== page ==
5

Amendment to Application for Modification of Construction Permit (filed Dec. 30, 1982), Joint Appendix (J.A.) at 15-16.

6

The apparent clarity of this proffered amendment was muddied by a transmittal letter from Land O'Lakes counsel. Contemplating the unhappy possibility that the proffered amendment might be deemed a "major change" within the meaning of the Commission's rules2 (and thus require Land O'Lakes to be removed from consideration in the comparative proceeding),3 Land O'Lakes' counsel stated:

7

This amendment is tendered on the specific condition that it not be considered major [sic] change and, that it not result in the assignment of a new file number. In the event the Commission disagrees or believes, for any reason, that the amendment requires the assignment of a new file number, applicant does not desire to submit the amendment.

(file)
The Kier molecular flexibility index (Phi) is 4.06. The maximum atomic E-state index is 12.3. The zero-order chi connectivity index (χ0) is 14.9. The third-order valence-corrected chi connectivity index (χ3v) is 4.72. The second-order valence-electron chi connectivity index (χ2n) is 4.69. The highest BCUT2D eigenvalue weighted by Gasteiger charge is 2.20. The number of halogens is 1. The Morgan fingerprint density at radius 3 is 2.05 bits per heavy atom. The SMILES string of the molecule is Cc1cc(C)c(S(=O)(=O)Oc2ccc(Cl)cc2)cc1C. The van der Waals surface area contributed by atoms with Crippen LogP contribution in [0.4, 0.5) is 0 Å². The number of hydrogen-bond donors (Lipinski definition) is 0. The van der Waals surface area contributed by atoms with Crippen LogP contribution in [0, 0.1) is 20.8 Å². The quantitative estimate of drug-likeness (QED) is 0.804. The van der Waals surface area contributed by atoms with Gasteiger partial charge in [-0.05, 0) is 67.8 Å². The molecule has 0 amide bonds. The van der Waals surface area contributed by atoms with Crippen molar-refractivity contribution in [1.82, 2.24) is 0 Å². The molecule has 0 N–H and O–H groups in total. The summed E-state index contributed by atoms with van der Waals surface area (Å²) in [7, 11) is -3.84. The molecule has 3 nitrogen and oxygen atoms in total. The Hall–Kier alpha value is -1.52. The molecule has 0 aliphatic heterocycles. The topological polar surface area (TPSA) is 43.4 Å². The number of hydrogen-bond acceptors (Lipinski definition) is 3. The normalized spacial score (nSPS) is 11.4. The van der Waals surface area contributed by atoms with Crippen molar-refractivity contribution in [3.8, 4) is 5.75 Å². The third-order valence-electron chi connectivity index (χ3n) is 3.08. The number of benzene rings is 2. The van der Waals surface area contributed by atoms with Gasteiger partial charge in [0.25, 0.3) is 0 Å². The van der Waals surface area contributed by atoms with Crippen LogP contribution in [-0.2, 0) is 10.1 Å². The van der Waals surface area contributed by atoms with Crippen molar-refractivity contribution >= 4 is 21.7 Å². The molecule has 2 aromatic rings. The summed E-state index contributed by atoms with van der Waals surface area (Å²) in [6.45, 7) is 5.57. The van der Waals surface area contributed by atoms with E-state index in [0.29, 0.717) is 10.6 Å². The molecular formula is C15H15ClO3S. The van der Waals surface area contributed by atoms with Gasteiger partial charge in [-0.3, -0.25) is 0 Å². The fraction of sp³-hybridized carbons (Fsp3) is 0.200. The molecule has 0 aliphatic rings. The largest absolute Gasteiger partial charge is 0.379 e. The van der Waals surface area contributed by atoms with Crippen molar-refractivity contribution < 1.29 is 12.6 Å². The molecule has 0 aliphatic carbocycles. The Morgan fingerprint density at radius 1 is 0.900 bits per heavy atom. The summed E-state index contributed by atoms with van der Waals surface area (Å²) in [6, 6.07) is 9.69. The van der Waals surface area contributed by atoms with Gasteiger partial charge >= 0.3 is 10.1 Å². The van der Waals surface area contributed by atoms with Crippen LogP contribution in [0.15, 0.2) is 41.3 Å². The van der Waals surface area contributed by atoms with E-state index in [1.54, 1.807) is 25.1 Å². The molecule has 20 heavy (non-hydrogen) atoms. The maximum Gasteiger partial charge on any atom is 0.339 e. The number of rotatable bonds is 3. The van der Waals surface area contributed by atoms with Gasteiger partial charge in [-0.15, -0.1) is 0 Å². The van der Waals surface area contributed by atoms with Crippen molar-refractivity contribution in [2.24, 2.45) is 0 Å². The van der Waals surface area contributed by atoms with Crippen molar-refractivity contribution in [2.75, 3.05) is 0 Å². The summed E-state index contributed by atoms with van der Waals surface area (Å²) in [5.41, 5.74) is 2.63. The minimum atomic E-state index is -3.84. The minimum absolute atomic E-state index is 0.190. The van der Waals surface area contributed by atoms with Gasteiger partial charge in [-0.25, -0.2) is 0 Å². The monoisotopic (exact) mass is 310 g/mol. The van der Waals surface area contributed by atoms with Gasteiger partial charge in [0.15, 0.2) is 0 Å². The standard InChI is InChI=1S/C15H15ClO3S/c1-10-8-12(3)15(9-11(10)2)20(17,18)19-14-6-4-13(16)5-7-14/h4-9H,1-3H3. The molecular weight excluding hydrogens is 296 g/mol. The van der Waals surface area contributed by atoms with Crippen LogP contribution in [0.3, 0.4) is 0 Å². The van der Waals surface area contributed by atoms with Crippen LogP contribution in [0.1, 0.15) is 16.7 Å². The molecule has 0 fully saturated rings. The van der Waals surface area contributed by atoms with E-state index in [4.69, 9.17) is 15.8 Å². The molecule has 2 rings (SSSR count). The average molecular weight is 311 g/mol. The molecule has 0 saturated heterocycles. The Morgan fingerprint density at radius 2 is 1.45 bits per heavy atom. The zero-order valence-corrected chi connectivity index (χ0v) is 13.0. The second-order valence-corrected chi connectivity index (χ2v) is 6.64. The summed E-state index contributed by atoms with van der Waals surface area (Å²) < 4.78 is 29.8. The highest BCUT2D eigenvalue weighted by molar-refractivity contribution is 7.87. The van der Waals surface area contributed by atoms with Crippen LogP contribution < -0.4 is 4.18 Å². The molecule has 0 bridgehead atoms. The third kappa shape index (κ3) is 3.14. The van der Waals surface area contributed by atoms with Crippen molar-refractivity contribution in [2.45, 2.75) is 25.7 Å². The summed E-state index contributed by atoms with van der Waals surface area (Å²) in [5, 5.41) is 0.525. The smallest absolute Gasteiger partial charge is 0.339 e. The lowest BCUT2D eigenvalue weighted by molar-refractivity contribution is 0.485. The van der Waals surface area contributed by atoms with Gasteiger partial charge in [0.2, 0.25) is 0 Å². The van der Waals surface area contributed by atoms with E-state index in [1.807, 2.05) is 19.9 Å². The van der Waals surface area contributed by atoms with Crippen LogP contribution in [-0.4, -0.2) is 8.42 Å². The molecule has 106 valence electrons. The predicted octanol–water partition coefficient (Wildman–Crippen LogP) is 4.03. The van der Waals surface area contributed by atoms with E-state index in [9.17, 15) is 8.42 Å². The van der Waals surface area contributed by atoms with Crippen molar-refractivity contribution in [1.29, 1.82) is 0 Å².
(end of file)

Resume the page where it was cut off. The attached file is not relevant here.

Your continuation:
8

Letter from Lauren A. Colby, Attorney for Cloverleaf Broadcasting Corp., to William Tricarico, Secretary FCC (Dec. 30, 1982), J.A. at 14.

9

Thus matters stood until much later when, in May 1984, the FCC's Mass Media Bureau, in a two-sentence letter to Land O'Lakes' counsel, finally responded to the December 1982 request. In terse fashion, the Bureau's letter set forth the following conclusion: "Good cause has not been shown for the acceptance of this amendment; consequently, as you have requested, the amendment is being returned to you." Letter from H. John Morgan, Mass Media Bureau, to Lauren A. Colby (May 4, 1984) (J.A. at 13).

10